Managing chemical waste through proper profiling

Managing chemical waste through proper profiling
Companies that use chemicals and generate chemical wastes — called generators — are responsible for these potentially hazardous substances for their entire lifecycle, from the time the chemicals are accepted into inventory or generated by the mining/manufacturing process through destruction. Waste processing companies play a key role in the lifecycle process by accepting the material and recycling, reprocessing, landfilling or incinerating the waste and certifying its disposal.
Hazardous waste transportation and processing are highly regulated and complex processes that must be efficiently integrated into the generator’s hazardous materials handling procedures.

The efficient transportation and disposal of an industrial waste begins with the correct profiling of the waste’s characteristics. Accurate profiling is crucial to safe and efficient handling onsite by the generator company’s employees, and throughout the transportation and disposal processes by the contractors.

It becomes financially inefficient when wastes are misclassified as special handling requirements can add considerable cost to the disposal process. At best, misclassified materials may delay disposal while additional testing is conducted; at worst, the waste may be turned away by the processor or require unexpectedly expensive disposal methods.

Waste misclassification also jeopardizes safety during transportation and puts the disposal company workers at risk. It is imperative that workers know what materials they are handling at all times. An unknown material raises safety and environmental risk during transportation, as the placards may be incorrect and first responders ill-informed.

Characterizing waste
Correctly profiling waste by properly listing its characteristics is the first in a series of regulatory and safety steps that enable contractors to determine how the waste is treated, landfilled or incinerated, and to develop an accurate estimate of processing costs.

Some waste disposal companies use an acceptance form known as a Profile Form. It summarizes all of the relevant data to certify that the waste is acceptable for processing at the contractor’s facility. The form includes information on the generator, waste, physical properties, composition, constituents, regulatory status, shipper and transportation requirements. Finally, the form requires the generator’s certification attesting to the accuracy of the information.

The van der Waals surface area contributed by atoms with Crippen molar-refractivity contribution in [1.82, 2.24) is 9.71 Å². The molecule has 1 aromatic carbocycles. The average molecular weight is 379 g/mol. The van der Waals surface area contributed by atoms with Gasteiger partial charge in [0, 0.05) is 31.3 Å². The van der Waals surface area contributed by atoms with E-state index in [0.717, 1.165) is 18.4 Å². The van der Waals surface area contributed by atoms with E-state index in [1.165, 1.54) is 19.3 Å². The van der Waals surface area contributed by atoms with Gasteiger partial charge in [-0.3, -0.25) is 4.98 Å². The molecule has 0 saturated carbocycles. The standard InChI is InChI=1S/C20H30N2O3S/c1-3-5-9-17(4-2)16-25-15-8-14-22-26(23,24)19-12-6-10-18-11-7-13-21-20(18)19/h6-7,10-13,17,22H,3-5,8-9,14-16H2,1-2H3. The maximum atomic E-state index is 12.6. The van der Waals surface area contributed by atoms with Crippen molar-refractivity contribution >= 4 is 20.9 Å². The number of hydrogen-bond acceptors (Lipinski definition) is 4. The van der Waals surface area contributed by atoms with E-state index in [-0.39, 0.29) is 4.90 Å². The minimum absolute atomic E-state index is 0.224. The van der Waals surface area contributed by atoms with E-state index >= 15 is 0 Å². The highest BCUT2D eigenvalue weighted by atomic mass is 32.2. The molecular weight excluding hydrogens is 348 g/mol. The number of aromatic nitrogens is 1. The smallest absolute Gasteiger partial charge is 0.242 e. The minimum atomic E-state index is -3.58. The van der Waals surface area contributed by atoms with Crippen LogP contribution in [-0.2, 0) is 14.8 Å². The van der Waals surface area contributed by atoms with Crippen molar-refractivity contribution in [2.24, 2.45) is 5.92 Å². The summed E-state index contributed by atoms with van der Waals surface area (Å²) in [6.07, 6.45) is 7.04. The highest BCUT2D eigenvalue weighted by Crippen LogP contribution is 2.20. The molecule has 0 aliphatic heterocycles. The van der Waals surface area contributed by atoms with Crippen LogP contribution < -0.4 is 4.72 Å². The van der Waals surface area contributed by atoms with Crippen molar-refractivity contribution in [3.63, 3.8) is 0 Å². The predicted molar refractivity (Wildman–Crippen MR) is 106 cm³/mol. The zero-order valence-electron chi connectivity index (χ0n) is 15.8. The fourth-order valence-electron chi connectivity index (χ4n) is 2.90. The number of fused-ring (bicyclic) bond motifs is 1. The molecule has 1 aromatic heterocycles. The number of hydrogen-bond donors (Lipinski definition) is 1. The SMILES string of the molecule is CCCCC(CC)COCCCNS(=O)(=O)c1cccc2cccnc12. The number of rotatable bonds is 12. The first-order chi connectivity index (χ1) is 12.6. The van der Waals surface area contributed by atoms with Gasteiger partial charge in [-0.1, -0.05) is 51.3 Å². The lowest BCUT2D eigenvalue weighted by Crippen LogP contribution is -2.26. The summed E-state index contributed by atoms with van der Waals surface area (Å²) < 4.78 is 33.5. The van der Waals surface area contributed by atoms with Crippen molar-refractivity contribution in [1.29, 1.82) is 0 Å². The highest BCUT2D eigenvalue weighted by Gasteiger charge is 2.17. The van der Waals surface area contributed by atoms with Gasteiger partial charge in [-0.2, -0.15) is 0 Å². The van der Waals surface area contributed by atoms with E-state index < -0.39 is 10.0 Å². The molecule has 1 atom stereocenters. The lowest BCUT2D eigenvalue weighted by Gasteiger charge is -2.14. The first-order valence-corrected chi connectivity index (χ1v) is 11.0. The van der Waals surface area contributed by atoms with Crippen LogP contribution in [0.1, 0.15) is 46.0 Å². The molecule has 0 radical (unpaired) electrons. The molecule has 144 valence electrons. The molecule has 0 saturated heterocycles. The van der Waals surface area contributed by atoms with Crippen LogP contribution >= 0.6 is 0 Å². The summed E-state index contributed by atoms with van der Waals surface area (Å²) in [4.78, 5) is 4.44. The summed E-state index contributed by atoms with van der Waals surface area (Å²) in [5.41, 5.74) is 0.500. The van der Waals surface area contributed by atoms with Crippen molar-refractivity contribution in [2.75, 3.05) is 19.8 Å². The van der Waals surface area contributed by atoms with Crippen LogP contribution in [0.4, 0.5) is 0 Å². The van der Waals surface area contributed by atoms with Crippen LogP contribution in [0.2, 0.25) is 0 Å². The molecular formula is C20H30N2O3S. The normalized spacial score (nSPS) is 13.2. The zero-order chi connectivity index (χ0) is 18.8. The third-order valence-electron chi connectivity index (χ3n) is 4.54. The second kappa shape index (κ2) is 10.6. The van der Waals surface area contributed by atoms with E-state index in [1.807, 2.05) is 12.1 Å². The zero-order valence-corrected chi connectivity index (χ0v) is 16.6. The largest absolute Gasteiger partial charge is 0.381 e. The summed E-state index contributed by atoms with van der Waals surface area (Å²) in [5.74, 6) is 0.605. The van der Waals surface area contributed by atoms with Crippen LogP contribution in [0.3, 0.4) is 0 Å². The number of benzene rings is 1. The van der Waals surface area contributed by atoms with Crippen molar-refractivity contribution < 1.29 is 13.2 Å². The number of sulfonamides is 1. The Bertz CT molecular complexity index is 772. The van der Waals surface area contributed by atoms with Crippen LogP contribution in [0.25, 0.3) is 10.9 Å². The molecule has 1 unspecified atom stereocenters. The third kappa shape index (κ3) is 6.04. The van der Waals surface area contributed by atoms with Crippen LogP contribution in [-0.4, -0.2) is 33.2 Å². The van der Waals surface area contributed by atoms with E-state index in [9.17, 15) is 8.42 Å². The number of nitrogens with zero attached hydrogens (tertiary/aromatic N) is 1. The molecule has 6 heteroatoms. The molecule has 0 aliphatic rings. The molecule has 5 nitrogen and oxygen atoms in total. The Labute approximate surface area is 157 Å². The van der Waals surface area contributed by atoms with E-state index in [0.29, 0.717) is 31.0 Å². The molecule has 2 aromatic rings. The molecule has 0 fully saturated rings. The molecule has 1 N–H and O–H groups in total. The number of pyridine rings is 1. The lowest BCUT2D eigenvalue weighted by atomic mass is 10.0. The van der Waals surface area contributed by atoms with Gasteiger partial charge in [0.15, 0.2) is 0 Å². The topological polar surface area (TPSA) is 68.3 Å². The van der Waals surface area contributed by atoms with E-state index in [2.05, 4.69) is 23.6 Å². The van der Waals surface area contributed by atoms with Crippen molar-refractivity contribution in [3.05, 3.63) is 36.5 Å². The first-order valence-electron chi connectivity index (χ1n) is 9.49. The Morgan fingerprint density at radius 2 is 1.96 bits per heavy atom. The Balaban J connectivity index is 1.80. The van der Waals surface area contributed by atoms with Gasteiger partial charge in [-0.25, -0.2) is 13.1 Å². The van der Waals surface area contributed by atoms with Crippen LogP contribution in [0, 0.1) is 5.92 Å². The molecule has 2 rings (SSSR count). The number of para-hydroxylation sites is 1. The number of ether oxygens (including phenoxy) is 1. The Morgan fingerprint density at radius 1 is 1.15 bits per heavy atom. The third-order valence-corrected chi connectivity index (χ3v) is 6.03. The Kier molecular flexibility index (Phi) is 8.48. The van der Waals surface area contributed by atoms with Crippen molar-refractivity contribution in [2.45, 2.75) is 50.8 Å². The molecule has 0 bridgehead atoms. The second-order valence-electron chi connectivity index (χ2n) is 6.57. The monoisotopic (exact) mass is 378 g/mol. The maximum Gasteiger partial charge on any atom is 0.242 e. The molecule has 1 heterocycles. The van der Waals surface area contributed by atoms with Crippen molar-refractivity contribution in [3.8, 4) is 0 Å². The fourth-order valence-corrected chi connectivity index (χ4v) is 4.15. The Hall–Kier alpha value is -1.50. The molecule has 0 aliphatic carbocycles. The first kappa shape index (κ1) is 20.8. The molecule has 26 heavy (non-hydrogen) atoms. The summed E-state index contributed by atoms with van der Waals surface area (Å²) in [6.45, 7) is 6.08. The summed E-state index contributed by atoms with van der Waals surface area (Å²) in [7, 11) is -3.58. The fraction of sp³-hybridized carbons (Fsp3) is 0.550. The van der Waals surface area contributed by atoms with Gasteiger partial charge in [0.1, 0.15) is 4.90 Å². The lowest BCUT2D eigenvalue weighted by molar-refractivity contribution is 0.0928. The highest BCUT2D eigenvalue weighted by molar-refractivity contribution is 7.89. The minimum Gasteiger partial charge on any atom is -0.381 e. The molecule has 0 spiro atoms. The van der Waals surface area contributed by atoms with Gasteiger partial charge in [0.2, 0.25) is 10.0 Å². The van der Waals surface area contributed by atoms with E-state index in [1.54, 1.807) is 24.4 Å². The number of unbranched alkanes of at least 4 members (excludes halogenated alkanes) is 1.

Based on the profile, the waste processor issues a contract with pricing and initiates acceptance planning so that the shipment is properly managed from the time it is received through final disposition. The profile information enables the processor to plan for the shipment from a health and safety perspective. It gives the processor the guidance to assign properly trained workers, the necessary PPE and pre-determine the transportation and handling procedures.

The processor retains the right to reject “non-conforming waste” since all of its planning is based on the profile. A final determination is made by sampling the actual shipment to ensure conformance with the profile. Every shipment is routinely tested upon receipt for phase, pH, ignitability, resistance to penetration, total volatile organics, sulfide reactivity, cyanide reactivity and radiation. If the sample deviates from the planned profile, the shipment will be held for further profiling — or even rejected.

A chemical waste profile data also gives the analyst guidance on how to assign the waste to the correct facility according to its permits. It also determines what kind of environmental monitoring must be done in order to ensure that the work is performed according to the permits at all times.